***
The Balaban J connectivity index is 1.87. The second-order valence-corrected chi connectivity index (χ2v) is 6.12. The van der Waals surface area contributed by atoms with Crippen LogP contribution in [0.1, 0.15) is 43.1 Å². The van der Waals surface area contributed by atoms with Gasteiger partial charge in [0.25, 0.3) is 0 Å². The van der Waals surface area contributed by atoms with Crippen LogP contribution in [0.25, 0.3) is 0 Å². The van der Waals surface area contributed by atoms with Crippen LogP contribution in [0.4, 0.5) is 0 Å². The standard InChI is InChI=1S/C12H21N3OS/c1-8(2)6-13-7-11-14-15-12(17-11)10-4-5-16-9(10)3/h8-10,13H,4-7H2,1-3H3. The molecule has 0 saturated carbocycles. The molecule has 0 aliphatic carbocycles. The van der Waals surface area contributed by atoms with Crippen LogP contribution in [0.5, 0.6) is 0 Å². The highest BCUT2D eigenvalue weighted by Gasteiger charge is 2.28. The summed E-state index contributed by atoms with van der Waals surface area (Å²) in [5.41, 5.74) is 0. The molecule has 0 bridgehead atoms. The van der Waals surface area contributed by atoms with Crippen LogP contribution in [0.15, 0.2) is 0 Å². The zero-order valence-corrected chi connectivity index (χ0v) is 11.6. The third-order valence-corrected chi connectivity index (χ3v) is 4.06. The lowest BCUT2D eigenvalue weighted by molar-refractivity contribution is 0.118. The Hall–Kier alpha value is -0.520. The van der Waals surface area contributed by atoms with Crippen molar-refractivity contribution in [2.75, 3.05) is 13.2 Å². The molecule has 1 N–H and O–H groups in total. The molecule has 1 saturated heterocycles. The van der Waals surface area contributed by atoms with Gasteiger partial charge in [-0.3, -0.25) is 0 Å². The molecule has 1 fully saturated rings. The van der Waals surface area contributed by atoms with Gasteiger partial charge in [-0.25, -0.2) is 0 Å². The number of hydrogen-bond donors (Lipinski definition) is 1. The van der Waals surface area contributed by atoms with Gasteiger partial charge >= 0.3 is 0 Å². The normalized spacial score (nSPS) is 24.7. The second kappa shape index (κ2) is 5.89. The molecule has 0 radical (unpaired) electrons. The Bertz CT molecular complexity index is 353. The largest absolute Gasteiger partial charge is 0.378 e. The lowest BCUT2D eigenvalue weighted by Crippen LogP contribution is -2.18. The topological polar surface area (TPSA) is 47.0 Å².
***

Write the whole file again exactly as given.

The Balaban J connectivity index is 1.87. The second-order valence-corrected chi connectivity index (χ2v) is 6.12. The van der Waals surface area contributed by atoms with Crippen LogP contribution in [0.1, 0.15) is 43.1 Å². The van der Waals surface area contributed by atoms with Gasteiger partial charge in [0.25, 0.3) is 0 Å². The van der Waals surface area contributed by atoms with Crippen LogP contribution in [0.25, 0.3) is 0 Å². The van der Waals surface area contributed by atoms with Crippen LogP contribution in [0.4, 0.5) is 0 Å². The standard InChI is InChI=1S/C12H21N3OS/c1-8(2)6-13-7-11-14-15-12(17-11)10-4-5-16-9(10)3/h8-10,13H,4-7H2,1-3H3. The molecule has 0 saturated carbocycles. The molecule has 0 aliphatic carbocycles. The van der Waals surface area contributed by atoms with Crippen LogP contribution in [0.5, 0.6) is 0 Å². The highest BCUT2D eigenvalue weighted by Gasteiger charge is 2.28. The summed E-state index contributed by atoms with van der Waals surface area (Å²) in [5.41, 5.74) is 0. The molecule has 0 bridgehead atoms. The van der Waals surface area contributed by atoms with Crippen LogP contribution in [0.15, 0.2) is 0 Å². The zero-order valence-corrected chi connectivity index (χ0v) is 11.6. The third-order valence-corrected chi connectivity index (χ3v) is 4.06. The lowest BCUT2D eigenvalue weighted by molar-refractivity contribution is 0.118. The Hall–Kier alpha value is -0.520. The van der Waals surface area contributed by atoms with Crippen molar-refractivity contribution in [2.75, 3.05) is 13.2 Å². The molecule has 1 N–H and O–H groups in total. The molecule has 1 saturated heterocycles. The van der Waals surface area contributed by atoms with Gasteiger partial charge in [-0.3, -0.25) is 0 Å². The molecule has 1 fully saturated rings. The van der Waals surface area contributed by atoms with Gasteiger partial charge in [-0.25, -0.2) is 0 Å². The number of hydrogen-bond donors (Lipinski definition) is 1. The van der Waals surface area contributed by atoms with Gasteiger partial charge >= 0.3 is 0 Å². The normalized spacial score (nSPS) is 24.7. The second kappa shape index (κ2) is 5.89. The molecule has 0 radical (unpaired) electrons. The Bertz CT molecular complexity index is 353. The largest absolute Gasteiger partial charge is 0.378 e. The lowest BCUT2D eigenvalue weighted by Crippen LogP contribution is -2.18. The topological polar surface area (TPSA) is 47.0 Å².